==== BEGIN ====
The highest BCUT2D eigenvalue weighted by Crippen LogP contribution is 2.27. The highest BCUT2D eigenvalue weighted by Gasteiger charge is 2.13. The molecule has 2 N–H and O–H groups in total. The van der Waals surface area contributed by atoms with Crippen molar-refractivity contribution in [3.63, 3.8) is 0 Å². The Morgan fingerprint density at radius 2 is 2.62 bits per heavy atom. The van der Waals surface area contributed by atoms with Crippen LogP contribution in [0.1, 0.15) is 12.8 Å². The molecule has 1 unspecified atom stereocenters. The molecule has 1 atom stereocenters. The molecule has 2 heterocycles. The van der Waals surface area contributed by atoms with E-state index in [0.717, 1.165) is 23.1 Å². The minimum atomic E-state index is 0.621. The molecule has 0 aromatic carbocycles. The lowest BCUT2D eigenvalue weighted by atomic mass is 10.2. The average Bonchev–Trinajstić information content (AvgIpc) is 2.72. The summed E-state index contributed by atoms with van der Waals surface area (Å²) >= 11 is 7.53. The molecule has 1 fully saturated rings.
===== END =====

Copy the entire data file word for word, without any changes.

The highest BCUT2D eigenvalue weighted by Crippen LogP contribution is 2.27. The highest BCUT2D eigenvalue weighted by Gasteiger charge is 2.13. The molecule has 2 N–H and O–H groups in total. The van der Waals surface area contributed by atoms with Crippen molar-refractivity contribution in [3.63, 3.8) is 0 Å². The Morgan fingerprint density at radius 2 is 2.62 bits per heavy atom. The van der Waals surface area contributed by atoms with Crippen LogP contribution in [0.1, 0.15) is 12.8 Å². The molecule has 1 unspecified atom stereocenters. The molecule has 1 atom stereocenters. The molecule has 2 heterocycles. The van der Waals surface area contributed by atoms with E-state index in [0.717, 1.165) is 23.1 Å². The minimum atomic E-state index is 0.621. The molecule has 0 aromatic carbocycles. The lowest BCUT2D eigenvalue weighted by atomic mass is 10.2. The average Bonchev–Trinajstić information content (AvgIpc) is 2.72. The summed E-state index contributed by atoms with van der Waals surface area (Å²) >= 11 is 7.53. The molecule has 1 fully saturated rings.